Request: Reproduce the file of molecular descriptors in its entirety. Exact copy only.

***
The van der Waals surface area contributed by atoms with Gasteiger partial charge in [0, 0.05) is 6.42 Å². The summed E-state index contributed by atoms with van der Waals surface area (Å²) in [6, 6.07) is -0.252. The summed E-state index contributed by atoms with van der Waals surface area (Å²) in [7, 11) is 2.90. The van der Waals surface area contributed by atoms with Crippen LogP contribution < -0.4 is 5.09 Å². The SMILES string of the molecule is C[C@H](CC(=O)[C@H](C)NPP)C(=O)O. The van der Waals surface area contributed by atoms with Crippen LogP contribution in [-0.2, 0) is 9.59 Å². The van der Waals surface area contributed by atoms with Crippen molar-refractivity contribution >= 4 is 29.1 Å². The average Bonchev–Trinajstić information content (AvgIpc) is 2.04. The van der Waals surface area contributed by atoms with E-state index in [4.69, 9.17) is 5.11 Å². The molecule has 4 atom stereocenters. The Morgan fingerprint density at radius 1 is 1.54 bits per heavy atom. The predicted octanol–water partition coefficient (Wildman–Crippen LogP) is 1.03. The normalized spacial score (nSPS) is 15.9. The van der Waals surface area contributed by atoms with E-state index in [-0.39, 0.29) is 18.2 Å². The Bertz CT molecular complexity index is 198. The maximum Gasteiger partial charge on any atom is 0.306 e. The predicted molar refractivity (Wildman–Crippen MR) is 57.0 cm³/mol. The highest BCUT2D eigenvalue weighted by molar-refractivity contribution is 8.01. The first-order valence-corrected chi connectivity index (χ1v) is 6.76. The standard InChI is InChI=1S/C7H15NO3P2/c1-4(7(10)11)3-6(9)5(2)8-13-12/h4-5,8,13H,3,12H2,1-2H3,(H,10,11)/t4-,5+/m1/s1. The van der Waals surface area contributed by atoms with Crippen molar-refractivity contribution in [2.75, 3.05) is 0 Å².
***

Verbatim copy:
The van der Waals surface area contributed by atoms with Gasteiger partial charge in [0, 0.05) is 6.42 Å². The summed E-state index contributed by atoms with van der Waals surface area (Å²) in [6, 6.07) is -0.252. The summed E-state index contributed by atoms with van der Waals surface area (Å²) in [7, 11) is 2.90. The van der Waals surface area contributed by atoms with Crippen LogP contribution < -0.4 is 5.09 Å². The SMILES string of the molecule is C[C@H](CC(=O)[C@H](C)NPP)C(=O)O. The van der Waals surface area contributed by atoms with Crippen LogP contribution in [-0.2, 0) is 9.59 Å². The van der Waals surface area contributed by atoms with Crippen molar-refractivity contribution >= 4 is 29.1 Å². The average Bonchev–Trinajstić information content (AvgIpc) is 2.04. The van der Waals surface area contributed by atoms with E-state index in [4.69, 9.17) is 5.11 Å². The molecule has 4 atom stereocenters. The Morgan fingerprint density at radius 1 is 1.54 bits per heavy atom. The predicted octanol–water partition coefficient (Wildman–Crippen LogP) is 1.03. The normalized spacial score (nSPS) is 15.9. The van der Waals surface area contributed by atoms with E-state index in [-0.39, 0.29) is 18.2 Å². The Bertz CT molecular complexity index is 198. The maximum Gasteiger partial charge on any atom is 0.306 e. The predicted molar refractivity (Wildman–Crippen MR) is 57.0 cm³/mol. The highest BCUT2D eigenvalue weighted by molar-refractivity contribution is 8.01. The first-order valence-corrected chi connectivity index (χ1v) is 6.76. The standard InChI is InChI=1S/C7H15NO3P2/c1-4(7(10)11)3-6(9)5(2)8-13-12/h4-5,8,13H,3,12H2,1-2H3,(H,10,11)/t4-,5+/m1/s1. The van der Waals surface area contributed by atoms with Crippen molar-refractivity contribution in [2.75, 3.05) is 0 Å².